As President Donald Trump took recent criticism for equivocal statements condemning violence at a white supremacist rally in Virginia over the weekend, members of Wyoming’s congressional delegation took a variety of approaches in their own public comments about the event.
Wyoming’s U.S. Rep. Liz Cheney, the first member of the delegation to comment, was forceful in her word choice.
“Vile white supremacist/neo-Nazi hatred has no place in America,” she wrote on Twitter Sunday.
Those comments came after her personal Twitter account retweeted several denunciations of white supremacism, including a quote from Ronald Reagan and a photo of American soldiers during World War II with a captured Nazi flag.
She also retweeted a comment from her father Dick Cheney’s cardiologist, Jonathan Reiner, who co-wrote a book with the former vice president.
“Let’s see if any of these a------- will say ‘Jew will not Cath me’ when they have their heart attack,” Reiner wrote in reference to chants of “Jew will not replace us” during the rally.
In a statement on social media Monday morning, Wyoming’s senior U.S. senator, Mike Enzi, also condemned bigotry expressed at the rally.
“White supremacist notions, hate & violence have no place in our society,” Enzi wrote on Twitter. “We should condemn those who use violence to propagate hatred, racism, or anti-Semitism in our country.”
Sen. John Barrasso released a relatively tepid statement on Twitter on Saturday evening, several hours after one woman was killed, and many others injured, when someone drove a car into a crowd of counter-protesters. Police arrested and charged a participant in the white supremacist rally with the car ramming.
“Saddened by the events in #Charlottesville. Violence and hatred are not the American way. Prayers for the victims,” Barrasso wrote.
He elaborated on his tweet in a statement sent to the Star-Tribune on Monday.
“I’m extremely saddened by what happened in Charlottesville. These acts of violence and bigotry, fueled by this white supremacist group, are completely unacceptable. Our prayers are with the victims and their families,” he said.
Trump received bipartisan criticism after condemning “both sides” for violence at the rally. Trump declined to answer questions from reporters over the weekend about whether he specifically condemned the white supremacists and neo-Nazis at the rally, many of whom have expressed support for the president.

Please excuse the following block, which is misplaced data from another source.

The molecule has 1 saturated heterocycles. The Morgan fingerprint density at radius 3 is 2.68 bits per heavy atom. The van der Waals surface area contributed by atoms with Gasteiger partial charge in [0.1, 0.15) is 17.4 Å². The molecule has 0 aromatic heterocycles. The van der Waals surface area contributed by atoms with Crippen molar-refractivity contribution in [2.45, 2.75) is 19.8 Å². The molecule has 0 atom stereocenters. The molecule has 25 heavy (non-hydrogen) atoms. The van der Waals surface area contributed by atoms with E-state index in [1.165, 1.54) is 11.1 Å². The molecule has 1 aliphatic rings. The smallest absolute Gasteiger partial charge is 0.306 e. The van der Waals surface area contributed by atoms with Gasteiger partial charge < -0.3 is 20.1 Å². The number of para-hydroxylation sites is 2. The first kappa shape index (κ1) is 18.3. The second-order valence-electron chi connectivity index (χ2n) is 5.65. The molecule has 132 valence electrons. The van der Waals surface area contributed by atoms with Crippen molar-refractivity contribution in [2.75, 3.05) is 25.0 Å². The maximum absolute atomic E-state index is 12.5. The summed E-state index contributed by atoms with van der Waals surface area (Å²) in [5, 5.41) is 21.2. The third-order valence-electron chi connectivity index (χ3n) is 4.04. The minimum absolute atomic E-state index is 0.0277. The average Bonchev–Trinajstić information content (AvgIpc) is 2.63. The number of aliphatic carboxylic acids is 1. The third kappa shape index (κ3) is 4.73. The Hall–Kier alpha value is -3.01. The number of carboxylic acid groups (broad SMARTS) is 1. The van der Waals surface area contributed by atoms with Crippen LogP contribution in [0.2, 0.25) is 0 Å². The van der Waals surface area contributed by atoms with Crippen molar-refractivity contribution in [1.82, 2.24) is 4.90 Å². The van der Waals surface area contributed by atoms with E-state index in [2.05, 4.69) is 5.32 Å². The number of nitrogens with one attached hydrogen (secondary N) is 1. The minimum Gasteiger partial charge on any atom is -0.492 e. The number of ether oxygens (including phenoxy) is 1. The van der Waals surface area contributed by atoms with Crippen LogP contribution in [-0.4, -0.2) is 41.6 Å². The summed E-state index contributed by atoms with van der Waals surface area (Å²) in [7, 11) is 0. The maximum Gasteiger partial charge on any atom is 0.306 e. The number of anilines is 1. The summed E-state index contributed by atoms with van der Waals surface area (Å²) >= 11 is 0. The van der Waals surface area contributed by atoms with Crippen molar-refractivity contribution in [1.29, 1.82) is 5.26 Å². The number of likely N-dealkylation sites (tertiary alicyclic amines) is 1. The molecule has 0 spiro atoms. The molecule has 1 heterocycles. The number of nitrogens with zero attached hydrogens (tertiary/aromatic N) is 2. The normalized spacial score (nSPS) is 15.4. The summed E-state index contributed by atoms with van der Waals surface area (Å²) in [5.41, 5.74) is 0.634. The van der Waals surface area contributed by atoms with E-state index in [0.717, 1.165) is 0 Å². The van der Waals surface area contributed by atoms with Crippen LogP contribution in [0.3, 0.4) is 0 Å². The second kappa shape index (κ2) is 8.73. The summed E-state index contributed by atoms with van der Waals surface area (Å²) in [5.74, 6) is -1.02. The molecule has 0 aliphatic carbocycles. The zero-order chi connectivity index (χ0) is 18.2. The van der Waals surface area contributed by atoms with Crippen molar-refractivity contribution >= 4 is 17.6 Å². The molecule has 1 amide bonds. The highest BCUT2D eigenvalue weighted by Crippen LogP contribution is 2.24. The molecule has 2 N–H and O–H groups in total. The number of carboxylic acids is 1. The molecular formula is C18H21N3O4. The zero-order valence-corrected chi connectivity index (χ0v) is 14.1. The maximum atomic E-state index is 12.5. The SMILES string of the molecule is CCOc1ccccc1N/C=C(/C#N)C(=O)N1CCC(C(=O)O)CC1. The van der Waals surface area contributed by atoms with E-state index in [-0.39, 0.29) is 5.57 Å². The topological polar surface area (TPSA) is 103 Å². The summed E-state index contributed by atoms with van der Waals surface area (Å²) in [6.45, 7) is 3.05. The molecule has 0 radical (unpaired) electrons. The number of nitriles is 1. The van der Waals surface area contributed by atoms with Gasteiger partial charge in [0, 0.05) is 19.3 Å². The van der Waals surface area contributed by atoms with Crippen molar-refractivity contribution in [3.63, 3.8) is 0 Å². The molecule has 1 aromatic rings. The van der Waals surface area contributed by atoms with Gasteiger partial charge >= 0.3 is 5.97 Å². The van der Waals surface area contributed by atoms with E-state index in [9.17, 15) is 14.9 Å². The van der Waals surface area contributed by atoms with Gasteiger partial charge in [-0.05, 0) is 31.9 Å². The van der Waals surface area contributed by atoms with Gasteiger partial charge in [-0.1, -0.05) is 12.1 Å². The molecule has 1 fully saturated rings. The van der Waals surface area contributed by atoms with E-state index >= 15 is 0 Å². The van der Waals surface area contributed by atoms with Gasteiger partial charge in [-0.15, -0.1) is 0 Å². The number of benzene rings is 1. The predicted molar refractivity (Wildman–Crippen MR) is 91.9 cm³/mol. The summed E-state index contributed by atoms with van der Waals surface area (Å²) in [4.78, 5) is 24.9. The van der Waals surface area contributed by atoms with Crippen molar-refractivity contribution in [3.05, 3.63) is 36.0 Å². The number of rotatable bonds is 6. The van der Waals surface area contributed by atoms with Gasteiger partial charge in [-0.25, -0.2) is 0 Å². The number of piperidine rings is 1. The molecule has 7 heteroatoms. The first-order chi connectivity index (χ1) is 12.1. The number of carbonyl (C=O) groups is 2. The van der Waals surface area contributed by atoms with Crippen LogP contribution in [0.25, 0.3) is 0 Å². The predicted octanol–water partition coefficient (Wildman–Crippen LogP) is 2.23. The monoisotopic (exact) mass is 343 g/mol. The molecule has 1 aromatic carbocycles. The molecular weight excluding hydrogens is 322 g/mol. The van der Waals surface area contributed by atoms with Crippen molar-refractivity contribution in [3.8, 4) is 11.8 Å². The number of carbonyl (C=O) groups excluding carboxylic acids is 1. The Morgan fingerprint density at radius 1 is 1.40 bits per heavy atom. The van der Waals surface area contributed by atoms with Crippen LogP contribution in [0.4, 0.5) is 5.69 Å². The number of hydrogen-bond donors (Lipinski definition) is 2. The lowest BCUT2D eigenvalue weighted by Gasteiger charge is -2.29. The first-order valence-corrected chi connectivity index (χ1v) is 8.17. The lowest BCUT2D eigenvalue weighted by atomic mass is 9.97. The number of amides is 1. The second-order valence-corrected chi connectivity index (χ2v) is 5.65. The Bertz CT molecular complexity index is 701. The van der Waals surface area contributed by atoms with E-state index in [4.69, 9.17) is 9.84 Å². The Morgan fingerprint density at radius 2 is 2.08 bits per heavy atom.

On Monday afternoon, Trump strengthened his comments by condemning the KKK, neo-Nazis and white supremacists as “criminals and thugs” and said “racism is evil.”
Critics noted that Trump has more quickly denounced cable news hosts, department stores and other relatively minor entities over perceived slights.
Cheney’s representative, Kara Ahern, affirmed Trump’s statement Monday.
“Congressman Cheney welcomes President Trump’s comments at the White House this morning, and his determination to ensure the perpetrators are brought to justice,” she wrote in an email to the Star-Tribune.
Enzi elaborated on his social media comments in an email.
“White supremacist notions, hate and violence have no place in our society,” Enzi wrote. “They run counter to our values that we all share as Americans. We as a nation have come so far, fighting wars at home and abroad, to protect the idea that all individuals are created equal.”
Trump’s attorney general, Jeff Sessions, said earlier Monday that the violence in which a car plowed into a group of counter-protesters, killing one person, “does meet the definition of domestic terrorism in our statute.”
The “Unite the Right” event in Charlottesville was billed as a bridging of several “alt-right groups,” though it ended up taking a decidedly white supremacist turn as participants marched to a Confederate monument on Friday night in a torchlight parade and rallied on Saturday while waving Confederate and Nazi flags.
There were several violent clashes between the white supremacists and counter-protesters.
The Associated Press contributed to this report.